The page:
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The Slate Valley Museum: Bridging the Past to the Present

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Most people in Washington County know that Granville, New York is "The Colored Slate Capital of the World." Since 1995, the Slate Valley Museum has been educating people about slate and why it is important to our community. The museum shows how the culture, the economics, and the education of Wales, Ireland, Slovakia, and Italy were brought to the slate quarries in the Slate Valley of New York and Vermont. This illustrates how American industry has been directly impacted by specialized immigration. These emigrants all left their countries for different reasons, but they came here to accomplish a common goal. They wanted to work in the slate industry so that they could better the lives of their families for the future.

Founded in 1780, Granville was predominantly built on the foundation of the slate industry. Originally known as Bishops Corners, Granville has access to the range of slate deposits throughout the area. Granville differed from all of the other towns in the Slate Valley because it was the railhead. All of the slate from surrounding towns had to come to Granville to be shipped out to the rest of the world. One way or another, Granville, New York is and always has been the center of the slate industry.

In the late 1800s and early 1900s many people immigrated to the Slate Valley seeking the "American Dream." Working in the slate industry may have been a difficult job for the immigrants when they arrived, but this gave hope to their children and to future generations. This hope improved the lives of the Welsh, the Irish, the Slovaks, and the Italians, and ultimately made Granville, New York the town that it is today.

Although much of Wales was agricultural, the industrial revolution transformed the region through the rapid development of coal mining in the southern valleys and of slate quarries in the northern mountains. In 1889, Wales had the largest slate quarries in the world, employing approximately 16,000 people. The Welsh did not just decide to come to America arbitrarily. With their experience working in slate quarries in Wales, they came to America to expand upon their abilities. Fleeing from low pay and poor working conditions in their homeland, the Welsh came to the Slate Valley from the 1850s through the 1920s. As time passed, some Welsh achieved the status of wealthy business owner-operators. The American public school system offered access to education in English and in Math that could not be found in Wales.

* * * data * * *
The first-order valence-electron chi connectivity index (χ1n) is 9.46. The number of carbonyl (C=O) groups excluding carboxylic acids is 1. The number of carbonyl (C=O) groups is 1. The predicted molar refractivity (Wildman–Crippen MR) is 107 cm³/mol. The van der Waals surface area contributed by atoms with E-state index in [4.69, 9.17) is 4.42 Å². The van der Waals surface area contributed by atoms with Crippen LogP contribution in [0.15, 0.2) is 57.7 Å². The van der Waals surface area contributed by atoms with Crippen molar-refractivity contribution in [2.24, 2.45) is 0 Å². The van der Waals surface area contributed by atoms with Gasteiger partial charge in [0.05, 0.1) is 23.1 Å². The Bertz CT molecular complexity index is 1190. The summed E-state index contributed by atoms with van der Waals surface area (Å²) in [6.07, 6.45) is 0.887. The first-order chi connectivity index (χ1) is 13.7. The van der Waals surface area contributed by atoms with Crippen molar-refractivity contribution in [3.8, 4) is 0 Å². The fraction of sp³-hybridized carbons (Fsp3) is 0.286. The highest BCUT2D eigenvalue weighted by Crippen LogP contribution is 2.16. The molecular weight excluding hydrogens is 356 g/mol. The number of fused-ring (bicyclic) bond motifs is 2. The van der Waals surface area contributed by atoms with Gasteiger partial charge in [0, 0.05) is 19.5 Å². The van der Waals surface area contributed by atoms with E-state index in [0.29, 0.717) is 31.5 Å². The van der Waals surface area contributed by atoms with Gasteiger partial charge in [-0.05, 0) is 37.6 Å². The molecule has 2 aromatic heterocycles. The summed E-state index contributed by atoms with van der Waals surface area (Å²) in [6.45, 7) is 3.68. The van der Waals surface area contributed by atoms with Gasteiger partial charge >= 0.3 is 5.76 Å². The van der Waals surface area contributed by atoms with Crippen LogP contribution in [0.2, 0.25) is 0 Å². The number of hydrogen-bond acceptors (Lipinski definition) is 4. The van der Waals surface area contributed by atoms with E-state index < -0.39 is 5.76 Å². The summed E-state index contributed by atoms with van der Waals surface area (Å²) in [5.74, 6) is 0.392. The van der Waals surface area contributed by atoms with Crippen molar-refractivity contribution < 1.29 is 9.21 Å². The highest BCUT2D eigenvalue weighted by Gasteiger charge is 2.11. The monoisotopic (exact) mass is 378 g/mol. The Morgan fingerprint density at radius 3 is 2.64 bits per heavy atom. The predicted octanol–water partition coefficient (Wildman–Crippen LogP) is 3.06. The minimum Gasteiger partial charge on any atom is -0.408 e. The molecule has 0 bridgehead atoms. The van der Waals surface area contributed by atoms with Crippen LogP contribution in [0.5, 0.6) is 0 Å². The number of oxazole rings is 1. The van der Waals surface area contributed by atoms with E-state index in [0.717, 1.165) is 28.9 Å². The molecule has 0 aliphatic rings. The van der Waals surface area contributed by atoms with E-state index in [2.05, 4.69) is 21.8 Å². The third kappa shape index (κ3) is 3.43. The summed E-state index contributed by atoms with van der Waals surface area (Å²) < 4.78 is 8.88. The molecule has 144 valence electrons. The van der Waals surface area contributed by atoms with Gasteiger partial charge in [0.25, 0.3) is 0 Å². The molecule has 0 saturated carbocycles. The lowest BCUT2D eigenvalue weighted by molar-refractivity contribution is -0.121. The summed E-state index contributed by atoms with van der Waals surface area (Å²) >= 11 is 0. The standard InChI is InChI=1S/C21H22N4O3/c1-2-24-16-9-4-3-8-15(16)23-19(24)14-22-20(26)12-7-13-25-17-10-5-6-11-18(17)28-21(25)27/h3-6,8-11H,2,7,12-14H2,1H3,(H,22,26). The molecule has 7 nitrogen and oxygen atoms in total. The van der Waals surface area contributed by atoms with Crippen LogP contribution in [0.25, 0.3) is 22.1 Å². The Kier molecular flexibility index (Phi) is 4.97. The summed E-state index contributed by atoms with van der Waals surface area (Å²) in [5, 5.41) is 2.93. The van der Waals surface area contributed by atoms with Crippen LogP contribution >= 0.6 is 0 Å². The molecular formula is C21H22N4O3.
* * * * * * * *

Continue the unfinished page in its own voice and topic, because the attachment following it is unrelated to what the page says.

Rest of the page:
Based upon the growth in the potato industry in the eighteenth and early nineteenth centuries, Ireland experienced a population boom. Because a potato fungus destroyed the harvest between 1845 and 1851, Ireland experienced an extensive famine leading to widespread emigration to America. When the Irish arrived, they were in the poorest condition of all the immigrant groups because of the great famine. Like the Welsh immigrants, the Irish had developed valuable industrial skills from working in quarries in their own country. The Irish found education to be the key to acceptance and to success in American society.

Most of the Slovaks that came to the Slate Valley were peasants who had only been freed from serfdom in 1848. This freedom created a social and economic struggle which forced emigration, so assimilation into our culture was the most difficult Slovak immigrants. They began to arrive in the Slate Valley in the 1890s, filling the demand for laborers to work in the most dangerous parts of the quarries for very little pay. They began working for a measly 12 cents per hour. Before the Great Depression in the 1930s, American-born Slovak boys in the Slate Valley usually only finished grade school before they went to work in the quarries.

At the time that Italians were migrating to the United States, Italy could not support its poorest citizens. Because the poverty was chronic, the poor were actually encouraged to emigrate. Between 1880 and 1924, five million Italians emigrated to seek fortune elsewhere. In Italy, they worked primarily with marble and granite. On their way north to seek jobs in the stone industry, the Italians stopped in Granville where they ended up utilizing their experience working in the slate industry. Since the Italians came to the Slate Valley much later than other groups, they became viable replacements for the aging Welsh and Irish. Like other immigrant children, Italians were often taken out of school at a very young age to help work in the slate quarries.

When all of these immigrant groups arrived, they naturally gravitated to others from their old countries, due in part to language barriers and differences in cultures. The citizens of Granville tended to exclude the new immigrants, because they felt that they were inferior. The new immigrants were grateful that they were going to enjoy the new freedoms that came with living in America, but they knew that they were considered lower class, so they had to work hard for success. The immigrants made up a significant portion of the population in Granville and some of the native residents were not happy about this. In some cases, this even lead to violence.

World War I, The Great Depression and World War II all negatively impacted the slate industry and the economy of Granville. During World War II, the slate industry virtually



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